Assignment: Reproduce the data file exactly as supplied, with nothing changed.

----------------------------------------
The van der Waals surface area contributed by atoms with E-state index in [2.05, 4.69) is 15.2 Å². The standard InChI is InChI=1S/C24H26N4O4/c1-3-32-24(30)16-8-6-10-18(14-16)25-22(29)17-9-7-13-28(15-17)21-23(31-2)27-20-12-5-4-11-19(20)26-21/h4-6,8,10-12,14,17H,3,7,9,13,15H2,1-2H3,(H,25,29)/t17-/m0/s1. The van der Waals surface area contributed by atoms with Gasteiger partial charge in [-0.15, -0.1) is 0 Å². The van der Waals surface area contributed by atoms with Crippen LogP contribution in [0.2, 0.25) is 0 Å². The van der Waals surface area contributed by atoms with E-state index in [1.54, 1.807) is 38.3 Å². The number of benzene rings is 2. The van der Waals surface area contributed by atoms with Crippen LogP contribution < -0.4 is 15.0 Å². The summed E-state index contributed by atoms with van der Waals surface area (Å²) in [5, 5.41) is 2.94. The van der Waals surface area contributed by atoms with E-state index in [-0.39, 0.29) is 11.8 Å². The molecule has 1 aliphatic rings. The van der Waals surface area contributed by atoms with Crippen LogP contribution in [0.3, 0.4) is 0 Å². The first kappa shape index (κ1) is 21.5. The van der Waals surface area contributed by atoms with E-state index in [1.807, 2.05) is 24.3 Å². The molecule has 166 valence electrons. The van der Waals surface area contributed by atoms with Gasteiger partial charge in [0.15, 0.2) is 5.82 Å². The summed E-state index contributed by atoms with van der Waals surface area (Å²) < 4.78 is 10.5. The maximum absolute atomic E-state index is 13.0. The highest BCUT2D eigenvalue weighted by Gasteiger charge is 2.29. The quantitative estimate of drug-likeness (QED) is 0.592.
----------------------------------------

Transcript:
The van der Waals surface area contributed by atoms with E-state index in [2.05, 4.69) is 15.2 Å². The standard InChI is InChI=1S/C24H26N4O4/c1-3-32-24(30)16-8-6-10-18(14-16)25-22(29)17-9-7-13-28(15-17)21-23(31-2)27-20-12-5-4-11-19(20)26-21/h4-6,8,10-12,14,17H,3,7,9,13,15H2,1-2H3,(H,25,29)/t17-/m0/s1. The van der Waals surface area contributed by atoms with Gasteiger partial charge in [-0.15, -0.1) is 0 Å². The van der Waals surface area contributed by atoms with Crippen LogP contribution in [0.2, 0.25) is 0 Å². The van der Waals surface area contributed by atoms with E-state index in [1.54, 1.807) is 38.3 Å². The number of benzene rings is 2. The van der Waals surface area contributed by atoms with Crippen LogP contribution < -0.4 is 15.0 Å². The summed E-state index contributed by atoms with van der Waals surface area (Å²) in [5, 5.41) is 2.94. The van der Waals surface area contributed by atoms with E-state index in [-0.39, 0.29) is 11.8 Å². The molecule has 1 aliphatic rings. The van der Waals surface area contributed by atoms with Crippen LogP contribution in [0.3, 0.4) is 0 Å². The first kappa shape index (κ1) is 21.5. The van der Waals surface area contributed by atoms with E-state index in [1.807, 2.05) is 24.3 Å². The molecule has 166 valence electrons. The van der Waals surface area contributed by atoms with Gasteiger partial charge in [0.15, 0.2) is 5.82 Å². The summed E-state index contributed by atoms with van der Waals surface area (Å²) < 4.78 is 10.5. The maximum absolute atomic E-state index is 13.0. The highest BCUT2D eigenvalue weighted by Gasteiger charge is 2.29. The quantitative estimate of drug-likeness (QED) is 0.592.